Back doctoring is a common problem in wide web printing. This issue is caused by the containment blade preventing ink from returning to the chamber, and results in dripping across the entire chamber into the ink pan, particularly when the containment blade is positioned at the bottom of the chamber.
Typical causes of back doctoring and what to do about it list out as follows:
- Too much pressure on the chamber. Lower the pressure; if not possible, then check end seals and chamber alignment
- Wavy doctor blade. Check if the chamber and clamp are clean and free of dried ink and burrs
- Tighten the clamps from center outward, but do not overtighten
- Blade too thick. Use a thinner containment blade
- Chamber misaligned. Manufacturers like TKM will analyze your used doctor blades to help confirm chamber alignment
- Containment blade width. Follow the manufacturer’s recommendation
- Ink viscosity. Make sure it is within specifications
Once again, we must reiterate one point—doctor blades should never be the primary reason for a machine stop! Signs and risks of premature doctor blade wear include:
- Unnecessary downtime (machine efficiency)
- Ink contamination (metal slivers and particles; risk of scoring lines)
- Safety concerns (extra handling of the blades)
- Increased chamber pressure (more wear on all components—including end seals)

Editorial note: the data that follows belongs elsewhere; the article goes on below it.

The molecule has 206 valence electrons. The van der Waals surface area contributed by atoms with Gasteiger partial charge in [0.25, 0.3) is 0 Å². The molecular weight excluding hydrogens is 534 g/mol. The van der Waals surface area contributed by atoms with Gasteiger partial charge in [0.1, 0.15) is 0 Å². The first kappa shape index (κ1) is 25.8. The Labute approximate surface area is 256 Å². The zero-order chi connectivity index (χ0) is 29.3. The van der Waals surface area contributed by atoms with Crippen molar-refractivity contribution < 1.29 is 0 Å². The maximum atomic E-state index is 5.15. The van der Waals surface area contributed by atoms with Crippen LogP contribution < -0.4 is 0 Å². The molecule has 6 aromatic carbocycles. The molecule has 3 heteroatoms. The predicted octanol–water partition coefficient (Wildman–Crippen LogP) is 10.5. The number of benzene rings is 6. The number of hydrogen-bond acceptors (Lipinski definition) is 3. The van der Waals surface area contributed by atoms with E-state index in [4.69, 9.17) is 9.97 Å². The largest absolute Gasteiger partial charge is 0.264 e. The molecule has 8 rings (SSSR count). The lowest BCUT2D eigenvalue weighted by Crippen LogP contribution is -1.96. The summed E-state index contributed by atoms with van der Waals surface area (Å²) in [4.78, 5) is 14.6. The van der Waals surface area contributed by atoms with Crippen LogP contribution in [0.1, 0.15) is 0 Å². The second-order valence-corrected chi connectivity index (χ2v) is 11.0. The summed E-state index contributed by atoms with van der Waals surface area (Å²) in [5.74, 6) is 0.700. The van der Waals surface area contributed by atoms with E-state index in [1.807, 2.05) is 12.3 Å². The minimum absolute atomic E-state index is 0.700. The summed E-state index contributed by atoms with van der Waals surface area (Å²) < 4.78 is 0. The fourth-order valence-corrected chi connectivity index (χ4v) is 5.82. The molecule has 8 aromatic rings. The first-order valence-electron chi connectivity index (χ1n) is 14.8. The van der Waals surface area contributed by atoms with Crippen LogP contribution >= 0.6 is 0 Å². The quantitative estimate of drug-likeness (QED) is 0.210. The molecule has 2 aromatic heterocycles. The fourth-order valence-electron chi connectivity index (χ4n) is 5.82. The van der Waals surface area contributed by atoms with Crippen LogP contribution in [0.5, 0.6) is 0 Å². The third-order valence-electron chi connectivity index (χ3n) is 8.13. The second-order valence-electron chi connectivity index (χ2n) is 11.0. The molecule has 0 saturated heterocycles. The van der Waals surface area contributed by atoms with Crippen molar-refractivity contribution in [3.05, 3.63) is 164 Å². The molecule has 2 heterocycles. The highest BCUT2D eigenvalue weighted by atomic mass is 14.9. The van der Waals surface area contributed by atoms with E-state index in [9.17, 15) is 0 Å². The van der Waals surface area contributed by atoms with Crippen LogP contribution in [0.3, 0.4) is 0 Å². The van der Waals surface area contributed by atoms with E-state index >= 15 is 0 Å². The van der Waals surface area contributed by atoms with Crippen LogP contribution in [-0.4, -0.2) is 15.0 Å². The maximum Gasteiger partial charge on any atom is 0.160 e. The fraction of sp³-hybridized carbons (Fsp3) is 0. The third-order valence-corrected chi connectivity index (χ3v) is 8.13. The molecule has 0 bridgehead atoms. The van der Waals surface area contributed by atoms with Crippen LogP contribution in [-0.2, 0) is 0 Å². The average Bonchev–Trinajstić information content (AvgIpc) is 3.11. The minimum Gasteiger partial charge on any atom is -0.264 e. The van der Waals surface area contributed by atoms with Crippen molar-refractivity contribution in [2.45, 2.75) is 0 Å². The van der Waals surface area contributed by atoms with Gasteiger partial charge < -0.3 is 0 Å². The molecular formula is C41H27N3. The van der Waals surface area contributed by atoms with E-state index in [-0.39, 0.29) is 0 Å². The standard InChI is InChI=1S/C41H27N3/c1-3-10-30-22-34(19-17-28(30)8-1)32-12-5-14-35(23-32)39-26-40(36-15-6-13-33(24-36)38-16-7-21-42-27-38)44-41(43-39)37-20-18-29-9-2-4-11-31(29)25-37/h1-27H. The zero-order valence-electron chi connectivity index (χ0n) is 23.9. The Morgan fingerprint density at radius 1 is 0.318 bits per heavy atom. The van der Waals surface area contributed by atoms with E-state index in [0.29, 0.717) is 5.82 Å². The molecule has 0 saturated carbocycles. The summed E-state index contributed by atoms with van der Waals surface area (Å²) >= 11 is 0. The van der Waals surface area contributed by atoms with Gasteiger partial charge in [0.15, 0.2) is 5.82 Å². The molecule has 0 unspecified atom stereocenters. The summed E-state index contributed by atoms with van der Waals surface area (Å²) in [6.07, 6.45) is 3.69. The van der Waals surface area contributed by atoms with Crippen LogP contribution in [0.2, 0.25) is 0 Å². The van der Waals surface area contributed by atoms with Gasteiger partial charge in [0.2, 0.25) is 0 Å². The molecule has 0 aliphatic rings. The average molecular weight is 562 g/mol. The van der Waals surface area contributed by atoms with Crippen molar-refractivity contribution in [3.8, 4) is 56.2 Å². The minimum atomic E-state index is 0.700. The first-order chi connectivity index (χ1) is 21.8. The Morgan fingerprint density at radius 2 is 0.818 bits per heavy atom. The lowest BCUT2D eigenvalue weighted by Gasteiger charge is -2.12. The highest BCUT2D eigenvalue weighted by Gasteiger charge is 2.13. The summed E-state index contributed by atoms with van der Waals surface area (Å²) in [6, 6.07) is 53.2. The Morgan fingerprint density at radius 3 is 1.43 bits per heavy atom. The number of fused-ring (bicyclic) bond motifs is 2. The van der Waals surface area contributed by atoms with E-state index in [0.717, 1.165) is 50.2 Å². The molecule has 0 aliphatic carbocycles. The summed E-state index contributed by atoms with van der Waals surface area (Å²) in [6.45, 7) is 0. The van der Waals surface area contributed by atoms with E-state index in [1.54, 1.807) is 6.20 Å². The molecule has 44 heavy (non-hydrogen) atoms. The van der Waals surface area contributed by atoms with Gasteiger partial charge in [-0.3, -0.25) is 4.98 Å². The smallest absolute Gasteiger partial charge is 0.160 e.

The first step to avoid premature doctor blade wear is to run your chamber at the lowest pressure possible.
Therefore, you must make sure that your end seals are correct and that the chamber is perfectly aligned.
Additionally, the correct choice of doctor blade materials and tips is very important to avoid premature doctor blade wear.
A very popular plasma-coated blade, TKM’s DuroBlade, can be used in white ink. This blade can last up to 10 million feet to 15 million feet. For expanded gamut (EG), we recommend our PowerPrint material. This blade typically lasts one week, thereby avoiding an unnecessary doctor blade change before your scheduled maintenance.
Doctor blade manufacturers offer a wide range of materials, technical support and blade analyses to overcome any premature doctor blade wear obstacles. Help is available. You can find the perfect solution for your individual presses.
Dot gain means your dots increase during the printing process. This issue will increase the tone value over time, resulting in darker or fuzzy print. Many reasons can attribute to dot gain. The main reason for dot gain, as it relates to doctor blades, is the contact zone of the doctor blade is too large, or it increases during the printing process.
Let’s look at the causes and solutions:
- Too much pressure on the doctor blade will bend the blade. Flatten out the wear angle and increase the contact zone
- The tip of the doctor blade is too thick. Use a thinner doctor blade (if rounded edge) or use a Lamella/preground tip
- If you are using a plastic doctor blade, the blade usually must be thicker to prevent bending. A thinner steel blade could improve dot control. To eliminate dot gain, our recommendation is to use a steel doctor blade with a long and thick Lamella
There you have it—simple steps to make a printer’s life less stressful, more easily manageable, far more enjoyable and mishap free as well.